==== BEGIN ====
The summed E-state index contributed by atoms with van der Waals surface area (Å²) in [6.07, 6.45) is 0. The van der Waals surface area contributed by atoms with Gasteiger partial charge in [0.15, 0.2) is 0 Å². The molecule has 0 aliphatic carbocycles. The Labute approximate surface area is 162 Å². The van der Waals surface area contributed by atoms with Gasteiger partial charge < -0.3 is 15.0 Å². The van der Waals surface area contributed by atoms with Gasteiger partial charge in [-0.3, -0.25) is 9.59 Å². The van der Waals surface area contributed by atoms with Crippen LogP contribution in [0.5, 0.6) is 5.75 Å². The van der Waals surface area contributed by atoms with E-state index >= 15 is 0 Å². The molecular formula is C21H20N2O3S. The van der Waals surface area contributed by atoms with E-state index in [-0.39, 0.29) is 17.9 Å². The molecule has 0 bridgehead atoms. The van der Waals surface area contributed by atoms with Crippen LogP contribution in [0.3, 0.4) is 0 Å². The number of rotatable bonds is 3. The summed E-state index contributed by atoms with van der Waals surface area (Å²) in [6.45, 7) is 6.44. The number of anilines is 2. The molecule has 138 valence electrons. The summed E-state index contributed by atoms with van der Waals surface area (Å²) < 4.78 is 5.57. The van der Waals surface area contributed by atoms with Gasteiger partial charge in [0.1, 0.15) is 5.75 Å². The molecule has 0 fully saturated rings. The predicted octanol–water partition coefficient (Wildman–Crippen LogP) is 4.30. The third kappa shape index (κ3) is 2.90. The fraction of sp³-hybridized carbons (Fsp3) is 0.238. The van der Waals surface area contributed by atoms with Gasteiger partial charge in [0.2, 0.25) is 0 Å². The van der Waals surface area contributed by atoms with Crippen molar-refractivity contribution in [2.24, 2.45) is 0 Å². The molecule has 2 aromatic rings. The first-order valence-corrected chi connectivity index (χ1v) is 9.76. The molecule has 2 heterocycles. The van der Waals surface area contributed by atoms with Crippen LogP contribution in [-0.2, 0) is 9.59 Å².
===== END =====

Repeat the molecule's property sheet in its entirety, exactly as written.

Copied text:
The summed E-state index contributed by atoms with van der Waals surface area (Å²) in [6.07, 6.45) is 0. The van der Waals surface area contributed by atoms with Gasteiger partial charge in [0.15, 0.2) is 0 Å². The molecule has 0 aliphatic carbocycles. The Labute approximate surface area is 162 Å². The van der Waals surface area contributed by atoms with Gasteiger partial charge < -0.3 is 15.0 Å². The van der Waals surface area contributed by atoms with Gasteiger partial charge in [-0.3, -0.25) is 9.59 Å². The van der Waals surface area contributed by atoms with Crippen LogP contribution in [0.5, 0.6) is 5.75 Å². The van der Waals surface area contributed by atoms with E-state index >= 15 is 0 Å². The molecular formula is C21H20N2O3S. The van der Waals surface area contributed by atoms with E-state index in [-0.39, 0.29) is 17.9 Å². The molecule has 0 bridgehead atoms. The van der Waals surface area contributed by atoms with Crippen LogP contribution in [0.3, 0.4) is 0 Å². The number of rotatable bonds is 3. The summed E-state index contributed by atoms with van der Waals surface area (Å²) in [6.45, 7) is 6.44. The number of anilines is 2. The molecule has 138 valence electrons. The summed E-state index contributed by atoms with van der Waals surface area (Å²) < 4.78 is 5.57. The van der Waals surface area contributed by atoms with Gasteiger partial charge in [0.1, 0.15) is 5.75 Å². The molecule has 0 fully saturated rings. The predicted octanol–water partition coefficient (Wildman–Crippen LogP) is 4.30. The third kappa shape index (κ3) is 2.90. The fraction of sp³-hybridized carbons (Fsp3) is 0.238. The van der Waals surface area contributed by atoms with Gasteiger partial charge in [0.2, 0.25) is 0 Å². The van der Waals surface area contributed by atoms with Crippen molar-refractivity contribution in [2.24, 2.45) is 0 Å². The molecule has 2 aromatic rings. The first-order valence-corrected chi connectivity index (χ1v) is 9.76. The molecule has 2 heterocycles. The van der Waals surface area contributed by atoms with Crippen LogP contribution in [-0.2, 0) is 9.59 Å².